But that world has passed, the machine that generates distinction has rolled itself to a stop. Neither are there aristocratic redoubts to remove to, nor is there money to be made in this business. Instead, we’re all in a bedsit just off Archway Road, counting off our meagre amenities, proud of ourselves for having found a brand of sausage that doesn’t go bad when the fridge is broken or never existed to begin with. We read the Observer on Sunday; we are careful with our spending on lunch, whether we really need to be or not. We are, like the young Coetzee, austere with our stipends and we go into great detail about it, if only with ourselves. It only takes a glance at the work, all of it, to discover the effect that this austerity has had on the form, the quality, and the pertinence of the things that we make.

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August 27, 2009 at 7:25 am

Posted in austerity, coetzee

coetzee live

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Well, almost. You can listen here. I’ve never before heard him read.

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August 15, 2009 at 1:01 am

Posted in coetzee

“I don’t want to be a professor”

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I’ve been telling anyone who will listen (after I was myself alerted to it by IT) that Coetzee’s review of the new edition of Beckett’s letters in the NYRB is not to be missed. Here’s the start of it:

In 1923 Samuel Barclay Beckett, aged seventeen, was admitted to Trinity College, Dublin, to study Romance languages. He proved an exceptional student, and was taken under the wing of Thomas Rudmose-Brown, professor of French, who did all he could to advance the young man’s career, securing for him on graduation first a visiting lectureship at the prestigious École Normale Supérieure in Paris, then a position back at Trinity College.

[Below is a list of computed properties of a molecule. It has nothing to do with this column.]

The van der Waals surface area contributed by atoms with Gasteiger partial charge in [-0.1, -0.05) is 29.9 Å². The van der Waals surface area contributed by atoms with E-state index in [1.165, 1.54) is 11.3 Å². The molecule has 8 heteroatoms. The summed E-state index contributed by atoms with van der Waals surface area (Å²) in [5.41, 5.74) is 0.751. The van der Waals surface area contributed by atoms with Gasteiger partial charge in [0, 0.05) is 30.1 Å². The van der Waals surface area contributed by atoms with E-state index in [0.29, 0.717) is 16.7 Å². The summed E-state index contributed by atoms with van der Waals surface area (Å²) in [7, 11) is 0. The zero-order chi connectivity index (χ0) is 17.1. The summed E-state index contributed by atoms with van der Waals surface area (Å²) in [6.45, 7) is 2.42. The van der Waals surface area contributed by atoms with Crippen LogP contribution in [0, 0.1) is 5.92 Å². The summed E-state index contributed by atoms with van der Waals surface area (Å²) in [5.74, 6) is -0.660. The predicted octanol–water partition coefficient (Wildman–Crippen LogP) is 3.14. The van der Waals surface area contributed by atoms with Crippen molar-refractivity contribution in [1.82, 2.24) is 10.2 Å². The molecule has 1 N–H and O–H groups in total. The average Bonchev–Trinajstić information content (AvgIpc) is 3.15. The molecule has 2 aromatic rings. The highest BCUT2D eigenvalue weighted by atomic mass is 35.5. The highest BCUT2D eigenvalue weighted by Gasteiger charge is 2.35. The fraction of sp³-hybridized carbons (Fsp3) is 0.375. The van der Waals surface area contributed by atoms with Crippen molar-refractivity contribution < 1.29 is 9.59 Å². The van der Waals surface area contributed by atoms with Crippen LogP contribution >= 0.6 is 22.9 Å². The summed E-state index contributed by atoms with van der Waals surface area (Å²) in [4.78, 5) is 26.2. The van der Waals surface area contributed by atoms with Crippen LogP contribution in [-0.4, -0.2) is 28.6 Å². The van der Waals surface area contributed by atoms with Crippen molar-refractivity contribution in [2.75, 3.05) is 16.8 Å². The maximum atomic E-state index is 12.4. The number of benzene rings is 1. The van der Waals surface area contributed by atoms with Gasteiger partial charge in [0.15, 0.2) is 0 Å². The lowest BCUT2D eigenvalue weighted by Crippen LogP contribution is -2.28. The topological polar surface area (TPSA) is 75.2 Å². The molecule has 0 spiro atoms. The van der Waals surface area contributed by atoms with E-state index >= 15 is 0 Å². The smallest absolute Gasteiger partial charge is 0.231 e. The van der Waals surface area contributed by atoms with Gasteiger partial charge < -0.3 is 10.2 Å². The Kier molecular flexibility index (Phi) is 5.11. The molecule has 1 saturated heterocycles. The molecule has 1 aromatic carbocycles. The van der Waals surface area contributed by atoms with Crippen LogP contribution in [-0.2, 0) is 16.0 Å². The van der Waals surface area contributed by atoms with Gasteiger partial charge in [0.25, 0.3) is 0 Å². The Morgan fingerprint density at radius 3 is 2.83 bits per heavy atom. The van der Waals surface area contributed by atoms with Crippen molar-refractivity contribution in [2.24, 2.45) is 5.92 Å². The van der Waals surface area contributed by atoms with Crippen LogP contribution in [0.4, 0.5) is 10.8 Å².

After a year and a half at Trinity, performing what he called the “grotesque comedy of lecturing,” Beckett resigned and fled back to Paris. Yet even after this letdown, Rudmose-Brown did not give up on his protégé. As late as 1937 he was still trying to nudge Beckett back into the academy, persuading him to apply for a lectureship in Italian at the University of Cape Town. “I may say without exaggeration,” he wrote in a supporting letter, “that as well as possessing a sound academic knowledge of the Italian, French and German languages, [Mr Beckett] has remarkable creative faculty.” In a postscript he added: “Mr Beckett has an adequate knowledge of Provençal, ancient and modern.”

Beckett felt genuine fondness and respect for Rudmose-Brown, a Racine specialist with an interest in the contemporary French literary scene. Beckett’s first book, a monograph on Proust (1931), though commissioned as a general introduction to this challenging new writer, reads more like an essay by a superior graduate student intent on impressing his professor. Beckett himself had severe doubts about the book. Rereading it, he “wondered what [he] was talking about,” as he confided to his friend Thomas McGreevy. It seemed to be “a distorted steam-rolled equivalent of some aspect or confusion of aspects of myself…tied somehow on to Proust…. Not that I care. I don’t want to be a professor.”

Ugh. Yep, another one of those stories about a brave and successful escape from academia. Coetzee slyly mentions later on in the review that “through contacts at the then University of Buffalo [Beckett] also drops hints that he might look kindly on an offer from that quarter (it did not come).” You might know or not know that Coetzee held a teaching position at Buffalo for a bit. You might know or not know something else that I can’t to get into, but let’s just say I’ve heard and reheard the story about the end of his time as an assistant professor, specializing in I suppose British modernism, over and over and over again and from those who would know. But let’s just say I really appreciated Coetzee’s little in-joke.

Really good reason why this blog can’t have my name on it: I’d like to get out, and I really can’t talk about that publically, under my own name. I have a vague plan to get out – something we refer to in my household as the “five-year plan.” I won’t go into the hows of this, but it’s something I’d very much like to do. Unlike Beckett, I actually enjoy teaching, the classroom time, and the reports back from my students would be very different from those that he received. But the damned business shreds time, absolutely shreds it. It’s not the time in the classroom that’s the problem. But lately, since I’m on Easter break, I’ve been indulging myself and working on whatever I like for afternoons at a time, and the work is better and far more pleasing than anything else that I do at any other point in the year.